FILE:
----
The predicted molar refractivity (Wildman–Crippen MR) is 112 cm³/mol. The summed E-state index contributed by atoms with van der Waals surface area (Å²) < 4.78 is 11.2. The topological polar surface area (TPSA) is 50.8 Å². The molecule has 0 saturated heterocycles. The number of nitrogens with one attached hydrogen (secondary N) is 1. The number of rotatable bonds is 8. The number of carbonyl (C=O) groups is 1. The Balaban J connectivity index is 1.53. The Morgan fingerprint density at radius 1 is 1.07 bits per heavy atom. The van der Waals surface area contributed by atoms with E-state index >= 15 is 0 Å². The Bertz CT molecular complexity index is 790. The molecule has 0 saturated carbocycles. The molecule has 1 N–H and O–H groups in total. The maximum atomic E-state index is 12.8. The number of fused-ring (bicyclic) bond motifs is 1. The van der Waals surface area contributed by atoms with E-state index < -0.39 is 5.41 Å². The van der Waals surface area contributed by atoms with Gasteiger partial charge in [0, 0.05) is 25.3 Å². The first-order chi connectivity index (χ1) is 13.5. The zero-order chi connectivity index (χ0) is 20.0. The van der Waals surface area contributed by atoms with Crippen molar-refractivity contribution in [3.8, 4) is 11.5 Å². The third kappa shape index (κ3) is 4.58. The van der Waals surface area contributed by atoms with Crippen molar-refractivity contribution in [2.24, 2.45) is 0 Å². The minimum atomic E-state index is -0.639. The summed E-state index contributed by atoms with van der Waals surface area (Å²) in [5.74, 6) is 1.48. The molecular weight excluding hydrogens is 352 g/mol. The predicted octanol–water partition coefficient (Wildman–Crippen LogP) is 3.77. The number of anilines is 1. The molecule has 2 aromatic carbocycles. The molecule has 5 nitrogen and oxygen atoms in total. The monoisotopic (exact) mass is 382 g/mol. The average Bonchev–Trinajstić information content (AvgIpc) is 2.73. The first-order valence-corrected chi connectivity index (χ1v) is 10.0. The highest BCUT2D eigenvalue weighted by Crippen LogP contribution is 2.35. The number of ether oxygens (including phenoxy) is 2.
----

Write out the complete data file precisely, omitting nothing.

The predicted molar refractivity (Wildman–Crippen MR) is 112 cm³/mol. The summed E-state index contributed by atoms with van der Waals surface area (Å²) < 4.78 is 11.2. The topological polar surface area (TPSA) is 50.8 Å². The molecule has 0 saturated heterocycles. The number of nitrogens with one attached hydrogen (secondary N) is 1. The number of rotatable bonds is 8. The number of carbonyl (C=O) groups is 1. The Balaban J connectivity index is 1.53. The Morgan fingerprint density at radius 1 is 1.07 bits per heavy atom. The van der Waals surface area contributed by atoms with E-state index >= 15 is 0 Å². The Bertz CT molecular complexity index is 790. The molecule has 0 saturated carbocycles. The molecule has 1 N–H and O–H groups in total. The maximum atomic E-state index is 12.8. The number of fused-ring (bicyclic) bond motifs is 1. The van der Waals surface area contributed by atoms with E-state index < -0.39 is 5.41 Å². The van der Waals surface area contributed by atoms with Gasteiger partial charge in [0, 0.05) is 25.3 Å². The first-order chi connectivity index (χ1) is 13.5. The zero-order chi connectivity index (χ0) is 20.0. The van der Waals surface area contributed by atoms with Crippen molar-refractivity contribution in [3.8, 4) is 11.5 Å². The third kappa shape index (κ3) is 4.58. The van der Waals surface area contributed by atoms with Crippen molar-refractivity contribution in [2.24, 2.45) is 0 Å². The minimum atomic E-state index is -0.639. The summed E-state index contributed by atoms with van der Waals surface area (Å²) in [5.74, 6) is 1.48. The molecular weight excluding hydrogens is 352 g/mol. The predicted octanol–water partition coefficient (Wildman–Crippen LogP) is 3.77. The number of anilines is 1. The molecule has 2 aromatic carbocycles. The molecule has 5 nitrogen and oxygen atoms in total. The monoisotopic (exact) mass is 382 g/mol. The average Bonchev–Trinajstić information content (AvgIpc) is 2.73. The first-order valence-corrected chi connectivity index (χ1v) is 10.0. The highest BCUT2D eigenvalue weighted by Crippen LogP contribution is 2.35. The number of ether oxygens (including phenoxy) is 2.